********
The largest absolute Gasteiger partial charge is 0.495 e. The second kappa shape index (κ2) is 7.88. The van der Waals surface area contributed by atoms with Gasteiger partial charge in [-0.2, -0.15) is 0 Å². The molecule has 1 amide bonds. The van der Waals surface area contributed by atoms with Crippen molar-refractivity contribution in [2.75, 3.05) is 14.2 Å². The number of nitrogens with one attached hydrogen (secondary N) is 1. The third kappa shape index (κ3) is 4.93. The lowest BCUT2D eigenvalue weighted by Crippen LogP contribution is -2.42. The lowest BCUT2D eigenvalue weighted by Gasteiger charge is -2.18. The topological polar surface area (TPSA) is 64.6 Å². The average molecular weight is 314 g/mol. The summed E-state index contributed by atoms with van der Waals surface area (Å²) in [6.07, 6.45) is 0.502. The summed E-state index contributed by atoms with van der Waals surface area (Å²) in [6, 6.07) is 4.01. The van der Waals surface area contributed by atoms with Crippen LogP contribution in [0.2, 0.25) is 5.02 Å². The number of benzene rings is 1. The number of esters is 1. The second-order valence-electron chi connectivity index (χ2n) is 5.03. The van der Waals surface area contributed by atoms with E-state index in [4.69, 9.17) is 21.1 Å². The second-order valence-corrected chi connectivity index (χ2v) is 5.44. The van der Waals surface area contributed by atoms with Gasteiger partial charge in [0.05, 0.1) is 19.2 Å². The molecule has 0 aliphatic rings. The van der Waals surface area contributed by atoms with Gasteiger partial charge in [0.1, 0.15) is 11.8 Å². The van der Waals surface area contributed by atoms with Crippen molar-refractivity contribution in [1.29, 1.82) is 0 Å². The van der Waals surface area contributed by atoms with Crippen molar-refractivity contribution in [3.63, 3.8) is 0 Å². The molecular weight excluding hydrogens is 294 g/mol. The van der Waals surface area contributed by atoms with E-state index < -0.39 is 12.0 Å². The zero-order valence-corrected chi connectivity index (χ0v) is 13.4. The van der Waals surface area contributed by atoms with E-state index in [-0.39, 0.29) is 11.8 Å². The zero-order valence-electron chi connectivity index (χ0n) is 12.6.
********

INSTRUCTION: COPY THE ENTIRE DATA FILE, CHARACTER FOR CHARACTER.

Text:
The largest absolute Gasteiger partial charge is 0.495 e. The second kappa shape index (κ2) is 7.88. The van der Waals surface area contributed by atoms with Gasteiger partial charge in [-0.2, -0.15) is 0 Å². The molecule has 1 amide bonds. The van der Waals surface area contributed by atoms with Crippen molar-refractivity contribution in [2.75, 3.05) is 14.2 Å². The number of nitrogens with one attached hydrogen (secondary N) is 1. The third kappa shape index (κ3) is 4.93. The lowest BCUT2D eigenvalue weighted by Crippen LogP contribution is -2.42. The lowest BCUT2D eigenvalue weighted by Gasteiger charge is -2.18. The topological polar surface area (TPSA) is 64.6 Å². The average molecular weight is 314 g/mol. The summed E-state index contributed by atoms with van der Waals surface area (Å²) in [6.07, 6.45) is 0.502. The summed E-state index contributed by atoms with van der Waals surface area (Å²) in [6, 6.07) is 4.01. The van der Waals surface area contributed by atoms with Crippen LogP contribution in [0.2, 0.25) is 5.02 Å². The number of benzene rings is 1. The number of esters is 1. The second-order valence-electron chi connectivity index (χ2n) is 5.03. The van der Waals surface area contributed by atoms with E-state index in [4.69, 9.17) is 21.1 Å². The second-order valence-corrected chi connectivity index (χ2v) is 5.44. The van der Waals surface area contributed by atoms with Gasteiger partial charge in [0.05, 0.1) is 19.2 Å². The molecule has 0 aliphatic rings. The van der Waals surface area contributed by atoms with Gasteiger partial charge in [0.1, 0.15) is 11.8 Å². The van der Waals surface area contributed by atoms with Crippen molar-refractivity contribution in [1.29, 1.82) is 0 Å². The van der Waals surface area contributed by atoms with Crippen molar-refractivity contribution in [3.63, 3.8) is 0 Å². The molecular weight excluding hydrogens is 294 g/mol. The van der Waals surface area contributed by atoms with E-state index < -0.39 is 12.0 Å². The zero-order valence-corrected chi connectivity index (χ0v) is 13.4. The van der Waals surface area contributed by atoms with E-state index in [-0.39, 0.29) is 11.8 Å². The zero-order valence-electron chi connectivity index (χ0n) is 12.6.